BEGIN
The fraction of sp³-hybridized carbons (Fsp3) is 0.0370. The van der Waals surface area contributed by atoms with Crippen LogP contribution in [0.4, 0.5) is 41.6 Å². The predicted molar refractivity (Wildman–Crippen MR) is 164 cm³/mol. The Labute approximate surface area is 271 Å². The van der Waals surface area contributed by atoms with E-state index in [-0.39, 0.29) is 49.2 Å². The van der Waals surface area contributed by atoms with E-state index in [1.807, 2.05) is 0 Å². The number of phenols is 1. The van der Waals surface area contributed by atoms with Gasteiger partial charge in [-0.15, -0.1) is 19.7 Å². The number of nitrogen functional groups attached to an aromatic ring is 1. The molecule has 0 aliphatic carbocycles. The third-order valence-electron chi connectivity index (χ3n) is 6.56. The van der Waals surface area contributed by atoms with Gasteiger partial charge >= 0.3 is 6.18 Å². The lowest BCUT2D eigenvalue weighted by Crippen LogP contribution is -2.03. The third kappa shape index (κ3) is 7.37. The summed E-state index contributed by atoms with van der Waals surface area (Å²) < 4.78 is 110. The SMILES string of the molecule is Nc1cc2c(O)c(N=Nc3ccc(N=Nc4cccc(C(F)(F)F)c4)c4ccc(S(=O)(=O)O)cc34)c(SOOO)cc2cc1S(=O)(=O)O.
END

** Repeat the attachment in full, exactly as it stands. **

The fraction of sp³-hybridized carbons (Fsp3) is 0.0370. The van der Waals surface area contributed by atoms with Crippen LogP contribution in [0.4, 0.5) is 41.6 Å². The predicted molar refractivity (Wildman–Crippen MR) is 164 cm³/mol. The Labute approximate surface area is 271 Å². The van der Waals surface area contributed by atoms with E-state index in [-0.39, 0.29) is 49.2 Å². The van der Waals surface area contributed by atoms with E-state index in [1.807, 2.05) is 0 Å². The number of phenols is 1. The van der Waals surface area contributed by atoms with Gasteiger partial charge in [-0.15, -0.1) is 19.7 Å². The number of nitrogen functional groups attached to an aromatic ring is 1. The molecule has 0 aliphatic carbocycles. The third-order valence-electron chi connectivity index (χ3n) is 6.56. The van der Waals surface area contributed by atoms with Gasteiger partial charge >= 0.3 is 6.18 Å². The lowest BCUT2D eigenvalue weighted by Crippen LogP contribution is -2.03. The third kappa shape index (κ3) is 7.37. The summed E-state index contributed by atoms with van der Waals surface area (Å²) < 4.78 is 110. The SMILES string of the molecule is Nc1cc2c(O)c(N=Nc3ccc(N=Nc4cccc(C(F)(F)F)c4)c4ccc(S(=O)(=O)O)cc34)c(SOOO)cc2cc1S(=O)(=O)O.